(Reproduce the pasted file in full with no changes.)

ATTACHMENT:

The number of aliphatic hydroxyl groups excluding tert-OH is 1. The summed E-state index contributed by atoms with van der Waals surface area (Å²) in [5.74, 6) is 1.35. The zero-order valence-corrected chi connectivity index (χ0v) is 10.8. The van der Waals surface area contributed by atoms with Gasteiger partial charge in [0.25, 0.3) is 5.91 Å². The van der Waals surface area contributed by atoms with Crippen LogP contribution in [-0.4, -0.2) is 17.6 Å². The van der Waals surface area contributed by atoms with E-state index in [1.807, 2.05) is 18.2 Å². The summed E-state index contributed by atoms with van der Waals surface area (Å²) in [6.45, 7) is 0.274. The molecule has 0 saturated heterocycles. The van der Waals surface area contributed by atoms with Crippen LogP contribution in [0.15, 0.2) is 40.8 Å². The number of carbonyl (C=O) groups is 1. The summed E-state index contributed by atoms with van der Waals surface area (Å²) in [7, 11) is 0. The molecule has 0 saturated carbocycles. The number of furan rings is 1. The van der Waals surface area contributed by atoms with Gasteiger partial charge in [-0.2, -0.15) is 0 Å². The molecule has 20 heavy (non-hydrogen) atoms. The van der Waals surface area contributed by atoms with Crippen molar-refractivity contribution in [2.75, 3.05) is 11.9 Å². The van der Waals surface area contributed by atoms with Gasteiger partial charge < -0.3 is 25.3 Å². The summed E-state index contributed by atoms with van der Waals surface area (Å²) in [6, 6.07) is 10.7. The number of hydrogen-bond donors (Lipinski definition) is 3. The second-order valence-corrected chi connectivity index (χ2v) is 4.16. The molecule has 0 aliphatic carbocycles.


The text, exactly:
The number of aliphatic hydroxyl groups excluding tert-OH is 1. The summed E-state index contributed by atoms with van der Waals surface area (Å²) in [5.74, 6) is 1.35. The zero-order valence-corrected chi connectivity index (χ0v) is 10.8. The van der Waals surface area contributed by atoms with Gasteiger partial charge in [0.25, 0.3) is 5.91 Å². The van der Waals surface area contributed by atoms with Crippen LogP contribution in [-0.4, -0.2) is 17.6 Å². The van der Waals surface area contributed by atoms with E-state index in [1.807, 2.05) is 18.2 Å². The summed E-state index contributed by atoms with van der Waals surface area (Å²) in [6.45, 7) is 0.274. The molecule has 0 saturated heterocycles. The van der Waals surface area contributed by atoms with Crippen LogP contribution in [0.15, 0.2) is 40.8 Å². The number of carbonyl (C=O) groups is 1. The summed E-state index contributed by atoms with van der Waals surface area (Å²) in [7, 11) is 0. The molecule has 0 saturated carbocycles. The number of furan rings is 1. The van der Waals surface area contributed by atoms with Gasteiger partial charge in [-0.2, -0.15) is 0 Å². The molecule has 20 heavy (non-hydrogen) atoms. The van der Waals surface area contributed by atoms with Crippen molar-refractivity contribution in [2.75, 3.05) is 11.9 Å². The van der Waals surface area contributed by atoms with Gasteiger partial charge < -0.3 is 25.3 Å². The summed E-state index contributed by atoms with van der Waals surface area (Å²) in [6, 6.07) is 10.7. The number of hydrogen-bond donors (Lipinski definition) is 3. The second-order valence-corrected chi connectivity index (χ2v) is 4.16. The molecule has 0 aliphatic carbocycles.